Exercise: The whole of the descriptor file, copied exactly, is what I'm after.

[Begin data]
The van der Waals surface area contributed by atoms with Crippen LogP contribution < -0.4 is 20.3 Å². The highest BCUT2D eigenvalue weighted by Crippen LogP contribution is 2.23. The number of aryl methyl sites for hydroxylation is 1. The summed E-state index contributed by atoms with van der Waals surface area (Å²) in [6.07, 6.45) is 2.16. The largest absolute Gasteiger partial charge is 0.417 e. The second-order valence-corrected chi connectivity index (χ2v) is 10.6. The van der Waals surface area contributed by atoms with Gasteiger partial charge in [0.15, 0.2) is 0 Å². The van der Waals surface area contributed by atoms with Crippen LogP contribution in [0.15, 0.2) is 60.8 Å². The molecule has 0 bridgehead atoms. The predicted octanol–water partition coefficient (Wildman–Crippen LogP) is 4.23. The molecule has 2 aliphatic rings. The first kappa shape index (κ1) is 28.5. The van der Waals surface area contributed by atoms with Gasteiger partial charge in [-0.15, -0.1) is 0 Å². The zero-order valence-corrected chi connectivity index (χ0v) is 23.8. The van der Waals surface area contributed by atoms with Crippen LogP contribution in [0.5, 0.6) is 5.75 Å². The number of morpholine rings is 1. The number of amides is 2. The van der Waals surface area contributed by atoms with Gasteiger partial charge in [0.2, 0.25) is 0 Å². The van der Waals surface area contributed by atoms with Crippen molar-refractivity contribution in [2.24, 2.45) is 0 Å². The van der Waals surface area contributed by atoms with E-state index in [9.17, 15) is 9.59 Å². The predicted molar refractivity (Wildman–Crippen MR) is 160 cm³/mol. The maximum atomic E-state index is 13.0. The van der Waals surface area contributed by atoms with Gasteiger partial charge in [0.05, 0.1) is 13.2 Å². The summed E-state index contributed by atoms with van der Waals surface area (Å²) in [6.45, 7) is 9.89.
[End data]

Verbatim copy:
The van der Waals surface area contributed by atoms with Crippen LogP contribution < -0.4 is 20.3 Å². The highest BCUT2D eigenvalue weighted by Crippen LogP contribution is 2.23. The number of aryl methyl sites for hydroxylation is 1. The summed E-state index contributed by atoms with van der Waals surface area (Å²) in [6.07, 6.45) is 2.16. The largest absolute Gasteiger partial charge is 0.417 e. The second-order valence-corrected chi connectivity index (χ2v) is 10.6. The van der Waals surface area contributed by atoms with Gasteiger partial charge in [0.15, 0.2) is 0 Å². The van der Waals surface area contributed by atoms with Crippen LogP contribution in [0.15, 0.2) is 60.8 Å². The molecule has 0 bridgehead atoms. The predicted octanol–water partition coefficient (Wildman–Crippen LogP) is 4.23. The molecule has 2 aliphatic rings. The first kappa shape index (κ1) is 28.5. The van der Waals surface area contributed by atoms with Gasteiger partial charge in [-0.15, -0.1) is 0 Å². The zero-order valence-corrected chi connectivity index (χ0v) is 23.8. The van der Waals surface area contributed by atoms with Crippen LogP contribution in [0.5, 0.6) is 5.75 Å². The number of morpholine rings is 1. The number of amides is 2. The van der Waals surface area contributed by atoms with Gasteiger partial charge in [0.2, 0.25) is 0 Å². The van der Waals surface area contributed by atoms with Crippen molar-refractivity contribution in [2.24, 2.45) is 0 Å². The van der Waals surface area contributed by atoms with E-state index in [9.17, 15) is 9.59 Å². The predicted molar refractivity (Wildman–Crippen MR) is 160 cm³/mol. The maximum atomic E-state index is 13.0. The van der Waals surface area contributed by atoms with Gasteiger partial charge in [0.05, 0.1) is 13.2 Å². The summed E-state index contributed by atoms with van der Waals surface area (Å²) in [6.45, 7) is 9.89.